}

}

It is good practice to put the mock objects and custom type matchers in a separate group in the test part of your project.

Currently-supported syntax

// stub a call on a method with parameters, then return value
mockCollaborator.when().call(withReturnValue: mockCollaborator.function(42, "frood")).thenReturn("hoopy")
// stub a call on a method with dictionary parameter, then answer value
mockCollaborator.when().call(withReturnValue: mockCollaborator.stringDictFunction(["Hello": "Pong"])).thenAnswer {
      (args: [Any?]) -> String in

      // custom code here
    }
// stub a call on a void method , then do action
mockCollaborator.when().call(withReturnValue: mockCollaborator.voidFunction()).thenDo {
      (args: [Any?]) -> Void in

      // if the call is received, this closure will be executed
      print("===== thenDo closure called =====")
    }
// stub a call on a method , then return values on multiple calls
mockCollaborator.when().call(withReturnValue: mockCollaborator.stringDictFunction(["Hello": "Pong"])).thenReturn("ping", "hoopy")
// stub a call on a method , then chain multiple actions for corresponding calls
mockCollaborator.when().call(withReturnValue: mockCollaborator.stringDictFunction(["Hello": "Pong"])).thenReturn("ping", "hoopy").thenAnswer {
      (args: [Any?]) -> String in

      // custom code here
    }
// call a method and then get arguments of a specific call which can be asserted later
systemUnderTest.doSomethingWithParamters(42, "frood")
systemUnderTest.doSomethingWithParamters(18, "hoopy")

let argumentsOfFirstCall = mockCollaborator.getArgs(callOrder: 1).of(mockCollaborator.function(AnyValue.int, AnyValue.string))
let argumentsOfSecondCall = mockCollaborator.getArgs(callOrder: 2).of(mockCollaborator.function(AnyValue.int, AnyValue.string))

With nice mocks, Mockit supports the "verify expectations after mocking" style using 8 supported verification modes

// call method on the system under test
systemUnderTest.expectMethodOneAndThree()

// Then
mockCollaborator.verify(verificationMode: Once()).methodOne()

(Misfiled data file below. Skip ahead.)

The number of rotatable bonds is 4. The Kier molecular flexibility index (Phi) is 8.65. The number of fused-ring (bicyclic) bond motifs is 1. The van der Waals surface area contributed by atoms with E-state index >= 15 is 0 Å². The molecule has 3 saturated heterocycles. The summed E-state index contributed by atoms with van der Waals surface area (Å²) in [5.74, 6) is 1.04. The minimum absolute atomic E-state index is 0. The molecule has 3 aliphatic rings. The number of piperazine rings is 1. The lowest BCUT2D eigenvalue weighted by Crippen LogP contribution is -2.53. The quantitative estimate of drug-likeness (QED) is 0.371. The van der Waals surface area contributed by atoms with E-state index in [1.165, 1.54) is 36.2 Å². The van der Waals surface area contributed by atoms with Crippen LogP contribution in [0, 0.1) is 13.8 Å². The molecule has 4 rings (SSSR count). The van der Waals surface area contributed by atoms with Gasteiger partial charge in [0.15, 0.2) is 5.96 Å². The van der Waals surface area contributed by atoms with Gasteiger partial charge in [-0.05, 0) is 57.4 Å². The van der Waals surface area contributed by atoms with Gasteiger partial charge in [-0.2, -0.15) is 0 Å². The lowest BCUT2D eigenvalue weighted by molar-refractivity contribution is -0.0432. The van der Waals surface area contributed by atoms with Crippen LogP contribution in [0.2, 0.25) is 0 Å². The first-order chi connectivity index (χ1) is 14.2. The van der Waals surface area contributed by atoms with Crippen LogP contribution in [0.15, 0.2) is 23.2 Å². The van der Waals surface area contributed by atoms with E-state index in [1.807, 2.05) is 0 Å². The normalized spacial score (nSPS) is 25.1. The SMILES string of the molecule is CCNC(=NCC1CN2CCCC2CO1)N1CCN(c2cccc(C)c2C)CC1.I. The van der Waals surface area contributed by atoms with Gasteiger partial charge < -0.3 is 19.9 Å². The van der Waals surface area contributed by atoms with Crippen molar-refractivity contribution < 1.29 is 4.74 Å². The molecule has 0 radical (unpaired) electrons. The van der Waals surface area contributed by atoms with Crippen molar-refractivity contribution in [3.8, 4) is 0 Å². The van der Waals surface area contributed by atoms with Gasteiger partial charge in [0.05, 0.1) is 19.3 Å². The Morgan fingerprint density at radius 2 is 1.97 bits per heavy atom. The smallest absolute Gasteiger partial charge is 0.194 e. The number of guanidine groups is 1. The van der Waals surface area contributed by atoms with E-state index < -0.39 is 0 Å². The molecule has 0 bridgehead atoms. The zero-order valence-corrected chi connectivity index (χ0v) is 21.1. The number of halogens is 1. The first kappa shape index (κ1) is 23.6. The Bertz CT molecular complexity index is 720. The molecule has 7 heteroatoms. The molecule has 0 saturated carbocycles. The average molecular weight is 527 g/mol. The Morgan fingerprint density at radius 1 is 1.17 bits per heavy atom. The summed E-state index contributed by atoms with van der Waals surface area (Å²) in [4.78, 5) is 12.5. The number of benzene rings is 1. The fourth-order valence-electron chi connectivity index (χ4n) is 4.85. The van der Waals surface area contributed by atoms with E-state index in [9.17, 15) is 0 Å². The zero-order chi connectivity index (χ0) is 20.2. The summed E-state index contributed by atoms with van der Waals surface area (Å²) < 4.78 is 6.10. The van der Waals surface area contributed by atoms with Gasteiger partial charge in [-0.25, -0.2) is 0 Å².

mockCollaborator.verify(verificationMode: Never()).methodTwo()
mockCollaborator.verify(verificationMode: Once()).methodThree()


// call method on the system under test
sut.expectMethodOneTwice()

// Then
mockCollaborator.verify(verificationMode: Times(times: 2)).methodOne()


// call method on the system under test
sut.expectOnlyMethodThree()

// Then
mockCollaborator.verify(verificationMode: Only()).methodThree()


// call method on system under test
sut.expectAllThreeMethods()

// Then
mockCollaborator.verify(verificationMode: Once()).methodOne()
mockCollaborator.verify(verificationMode: AtLeastOnce()).methodTwo()
mockCollaborator.verify(verificationMode: AtMostOnce()).methodThree()


// call method on the system under test
sut.expectMethodTwoAndThree()

// Then
mockCollaborator.verify(verificationMode: AtLeastTimes(times: Times(times: 1))).methodTwo()
mockCollaborator.verify(verificationMode: Never()).methodOne()
mockCollaborator.verify(verificationMode: AtMostTimes(times: Times(times: 3))).methodThree()

Requirements

  • Xcode 9+
  • XCTest

Installation

Mockit is built with Swift 5.0.

CocoaPods

Mockit is available through CocoaPods. To install it, simply add the following line to your Podfile:

pod 'Mockit', '1.5.0'

Manually

  1. Download and drop /Mockit folder in your project.
  2. Congratulations!

Feedback

Issues and pull-requests are most welcome - especially about improving the API further.

Author

Syed Sabir Salman-Al-Musawi, sabirvirtuoso@gmail.com